(Susanna Leonard Hill is the originator of PPBF and you can find all the other PPB recommendations and links  on her blog.)

Blessings on your day and enjoy the book!

Laura (Grandmamiller)

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I am Irish and I am a Christian.   My great-grandfather lived near Belfast, Ireland and immigrated to the U.S. in the 1890’s.  I also have my grandmother’s curly Irish hair, as does my oldest daughter (thank’s Grandma). I have to admit that until recently I only had a vague notion of who St. Patrick was.  Now that I know,  I have to say,  I am embarrassed by the way St. Patrick’s day is recognized by the majority of our citizens.

I taught for 11 years in our church’s Christian School , the last 5 years I was also principal. When, out of my own curiosity, I researched St. Patrick,  I decided to share the information with our students during our chapel time.  I first asked the children, ranging in age from 3rd grade to 12th, what is the meaning of St. Patrick’s day?  One 4th grader said, “it’s when you go out and party and drink green beer .”  A wiser 5th grader said, “well, you only drink green beer if you’re Irish.”  The high school students determined it was just a day to party if you were Irish.

When I asked ‘who is St. Patrick?’ the same 4th grader said he was a leprechaun.  The high school students disagreed, saying he was somebody important, and one said he got rid of snakes in Ireland.  Unfortunately if you ask most adults, this is also what they will say.  The documented history of Patrick,  from the 5th century is sketchy, but what written history there is documents a life of dedication, a devout faith, and a life of service for the Lord.

You can easily do a search on St. Patrick, but here are the simple facts agreed upon by most historians:    Patrick was born in circa 387 a.d. in Roman Britain (Scotland). When Patrick was about 14 he was kidnapped from his home by Irish raiders.  He was taken to Ireland, a land of pagans and Druids and put into a life of slavery working as a shepherd.  It was here that he lived by his faith and trusted in God. It was a time of deprivation, suffering in the elements and being separated from family.   About six years later he had a vision from the Lord leading him to escape to the coast and sail back to Britain.   There he was reunited with family and later followed his faith and became a priest and eventually a bishop.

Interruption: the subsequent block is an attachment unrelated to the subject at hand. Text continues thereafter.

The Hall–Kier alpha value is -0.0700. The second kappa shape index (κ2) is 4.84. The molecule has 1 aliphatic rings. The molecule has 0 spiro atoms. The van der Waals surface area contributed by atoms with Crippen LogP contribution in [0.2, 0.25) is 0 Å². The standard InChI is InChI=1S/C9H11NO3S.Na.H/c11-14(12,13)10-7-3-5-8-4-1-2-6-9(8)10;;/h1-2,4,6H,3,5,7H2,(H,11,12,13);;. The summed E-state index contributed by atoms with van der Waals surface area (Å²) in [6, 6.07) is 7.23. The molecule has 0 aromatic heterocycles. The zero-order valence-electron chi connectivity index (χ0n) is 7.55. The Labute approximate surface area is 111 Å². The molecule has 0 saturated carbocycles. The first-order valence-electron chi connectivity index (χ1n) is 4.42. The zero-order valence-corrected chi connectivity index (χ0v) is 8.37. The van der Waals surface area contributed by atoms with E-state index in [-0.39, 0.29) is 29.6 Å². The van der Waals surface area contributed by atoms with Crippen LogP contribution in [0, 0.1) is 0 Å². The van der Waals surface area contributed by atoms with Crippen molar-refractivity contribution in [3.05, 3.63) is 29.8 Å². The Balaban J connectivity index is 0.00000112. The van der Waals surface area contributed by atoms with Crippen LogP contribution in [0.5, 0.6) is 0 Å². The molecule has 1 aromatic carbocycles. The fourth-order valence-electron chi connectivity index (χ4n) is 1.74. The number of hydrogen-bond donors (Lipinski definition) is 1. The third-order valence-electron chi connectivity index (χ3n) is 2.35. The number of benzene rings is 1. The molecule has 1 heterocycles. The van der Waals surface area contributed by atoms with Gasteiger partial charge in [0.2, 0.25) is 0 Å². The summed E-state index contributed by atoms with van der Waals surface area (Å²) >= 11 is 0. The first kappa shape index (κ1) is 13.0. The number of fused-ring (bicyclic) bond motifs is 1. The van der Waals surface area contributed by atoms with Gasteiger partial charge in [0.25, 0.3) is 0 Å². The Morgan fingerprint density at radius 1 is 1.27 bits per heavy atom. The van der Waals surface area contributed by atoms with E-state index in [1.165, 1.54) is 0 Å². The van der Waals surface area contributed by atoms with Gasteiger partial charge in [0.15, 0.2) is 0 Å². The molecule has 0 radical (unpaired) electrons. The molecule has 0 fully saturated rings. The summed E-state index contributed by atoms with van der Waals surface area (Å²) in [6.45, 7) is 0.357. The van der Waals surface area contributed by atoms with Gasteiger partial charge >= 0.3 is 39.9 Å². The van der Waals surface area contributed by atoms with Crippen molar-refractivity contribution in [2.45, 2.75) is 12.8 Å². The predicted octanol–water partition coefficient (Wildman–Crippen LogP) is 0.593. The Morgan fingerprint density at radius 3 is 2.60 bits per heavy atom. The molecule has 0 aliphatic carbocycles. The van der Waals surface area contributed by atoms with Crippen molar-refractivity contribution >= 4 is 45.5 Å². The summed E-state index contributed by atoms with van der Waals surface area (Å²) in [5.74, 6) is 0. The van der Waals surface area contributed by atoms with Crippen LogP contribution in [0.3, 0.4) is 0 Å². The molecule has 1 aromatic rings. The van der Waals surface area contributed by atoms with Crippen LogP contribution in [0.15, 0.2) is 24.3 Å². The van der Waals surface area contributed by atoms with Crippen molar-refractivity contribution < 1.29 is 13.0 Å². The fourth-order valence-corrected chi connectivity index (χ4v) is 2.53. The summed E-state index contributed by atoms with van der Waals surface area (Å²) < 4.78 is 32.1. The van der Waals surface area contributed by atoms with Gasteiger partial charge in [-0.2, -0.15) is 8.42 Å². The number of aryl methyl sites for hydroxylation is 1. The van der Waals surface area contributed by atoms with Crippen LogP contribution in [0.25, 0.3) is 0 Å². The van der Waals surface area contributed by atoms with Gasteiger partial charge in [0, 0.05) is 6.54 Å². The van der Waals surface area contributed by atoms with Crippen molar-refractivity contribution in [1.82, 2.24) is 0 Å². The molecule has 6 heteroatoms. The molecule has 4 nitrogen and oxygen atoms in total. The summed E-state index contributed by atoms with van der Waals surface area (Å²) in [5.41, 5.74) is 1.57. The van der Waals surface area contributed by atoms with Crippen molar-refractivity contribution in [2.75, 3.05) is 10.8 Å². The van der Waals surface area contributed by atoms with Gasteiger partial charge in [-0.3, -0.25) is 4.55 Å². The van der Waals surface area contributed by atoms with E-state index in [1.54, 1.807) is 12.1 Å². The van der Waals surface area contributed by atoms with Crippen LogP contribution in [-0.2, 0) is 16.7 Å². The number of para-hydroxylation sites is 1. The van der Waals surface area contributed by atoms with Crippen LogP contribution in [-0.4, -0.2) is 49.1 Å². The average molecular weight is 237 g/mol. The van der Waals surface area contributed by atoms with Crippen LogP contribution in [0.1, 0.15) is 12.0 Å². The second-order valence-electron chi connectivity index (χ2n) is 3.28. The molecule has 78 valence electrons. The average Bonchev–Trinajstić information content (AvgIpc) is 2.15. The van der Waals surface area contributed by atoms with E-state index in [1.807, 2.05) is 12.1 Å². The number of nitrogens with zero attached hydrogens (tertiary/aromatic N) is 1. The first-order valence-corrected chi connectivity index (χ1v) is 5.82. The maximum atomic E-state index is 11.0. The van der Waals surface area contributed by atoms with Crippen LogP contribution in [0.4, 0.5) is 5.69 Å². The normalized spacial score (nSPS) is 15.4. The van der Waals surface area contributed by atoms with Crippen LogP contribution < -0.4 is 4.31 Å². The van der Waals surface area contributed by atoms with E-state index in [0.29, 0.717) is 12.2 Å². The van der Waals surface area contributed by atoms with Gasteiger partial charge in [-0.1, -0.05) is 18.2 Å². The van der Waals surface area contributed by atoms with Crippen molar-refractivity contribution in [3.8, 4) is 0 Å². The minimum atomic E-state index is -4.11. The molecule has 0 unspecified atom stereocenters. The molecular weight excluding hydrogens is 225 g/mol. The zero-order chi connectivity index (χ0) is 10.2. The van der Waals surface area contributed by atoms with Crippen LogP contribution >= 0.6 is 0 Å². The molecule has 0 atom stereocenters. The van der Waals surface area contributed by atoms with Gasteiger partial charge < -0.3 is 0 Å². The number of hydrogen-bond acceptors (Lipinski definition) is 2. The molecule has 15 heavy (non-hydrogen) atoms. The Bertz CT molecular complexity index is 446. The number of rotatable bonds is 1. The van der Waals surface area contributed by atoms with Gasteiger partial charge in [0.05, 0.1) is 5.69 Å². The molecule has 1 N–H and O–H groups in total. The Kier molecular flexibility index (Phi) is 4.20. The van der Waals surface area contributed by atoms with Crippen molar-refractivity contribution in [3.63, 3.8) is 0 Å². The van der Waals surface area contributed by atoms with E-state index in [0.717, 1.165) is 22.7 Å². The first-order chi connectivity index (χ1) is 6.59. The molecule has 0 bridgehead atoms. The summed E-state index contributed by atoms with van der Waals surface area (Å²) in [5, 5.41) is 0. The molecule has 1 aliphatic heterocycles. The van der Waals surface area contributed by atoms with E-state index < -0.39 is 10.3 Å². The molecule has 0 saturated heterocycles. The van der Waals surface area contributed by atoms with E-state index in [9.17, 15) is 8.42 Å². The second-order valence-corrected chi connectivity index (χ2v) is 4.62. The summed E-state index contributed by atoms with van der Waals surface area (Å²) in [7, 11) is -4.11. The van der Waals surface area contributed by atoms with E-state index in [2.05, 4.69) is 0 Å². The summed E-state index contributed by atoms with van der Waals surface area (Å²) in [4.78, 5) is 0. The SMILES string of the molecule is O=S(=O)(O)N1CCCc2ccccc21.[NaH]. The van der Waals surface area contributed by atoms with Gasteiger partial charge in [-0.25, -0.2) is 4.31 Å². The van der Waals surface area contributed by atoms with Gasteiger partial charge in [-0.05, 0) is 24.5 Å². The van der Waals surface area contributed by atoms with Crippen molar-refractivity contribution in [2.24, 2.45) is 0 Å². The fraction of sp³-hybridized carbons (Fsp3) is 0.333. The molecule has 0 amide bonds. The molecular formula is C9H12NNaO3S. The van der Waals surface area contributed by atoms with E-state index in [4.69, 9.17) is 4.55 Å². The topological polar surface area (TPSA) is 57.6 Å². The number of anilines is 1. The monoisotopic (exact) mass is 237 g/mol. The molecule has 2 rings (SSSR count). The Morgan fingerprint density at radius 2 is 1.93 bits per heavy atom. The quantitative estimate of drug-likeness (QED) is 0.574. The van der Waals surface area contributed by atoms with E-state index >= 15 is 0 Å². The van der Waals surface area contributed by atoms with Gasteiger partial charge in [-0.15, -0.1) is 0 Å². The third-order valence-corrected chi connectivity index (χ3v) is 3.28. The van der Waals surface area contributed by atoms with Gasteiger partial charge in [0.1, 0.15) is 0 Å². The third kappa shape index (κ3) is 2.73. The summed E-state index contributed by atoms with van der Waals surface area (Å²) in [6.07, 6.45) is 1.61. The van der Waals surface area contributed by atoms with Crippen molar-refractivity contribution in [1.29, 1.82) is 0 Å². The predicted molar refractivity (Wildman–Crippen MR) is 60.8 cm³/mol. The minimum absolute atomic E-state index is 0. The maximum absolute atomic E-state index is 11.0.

Patrick returned to the land that held him slave: (This part of his life puts me in reverent awe.)  After another vision he returned to Ireland to bring the Gospel of Salvation to the ‘heathens.’  He was the man that brought Christianity to Ireland.  Attempts were made on his life, but he had a fervor for the Lord that could not be quenched.  He was humble, gentle and totally devoted to God, pious and denying himself luxuries of fine living that were offered him.   He ministered in Ireland for nearly 40 years, thousands were converted including kings, queens and their families. He refused gifts and payment for services such as baptisms and ordinations, but lived in poverty and endured much suffering.   He is credited with many miracles of healing (snakes? there were never really any in Ireland).  It is also told he used a shamrock to help explain the Holy Trinity.  He died on March 17, 461, in Saul, where he had planted the first Christian church in Ireland.

St. Patrick should be a shining, godly example to each of us.  He loved God and showed God’s love to others.  It is a sad thing that the life of a devout, Christian man is now associated with a day of parties and drinking.     Each year since I’ve been enlightened, I try to retell his story, the real story to others who don’t know.  And this year I wrote a blog.   Now that you know, perhaps you can also tell his story, and plant a seed for the Lord and a remembrance of a holy life.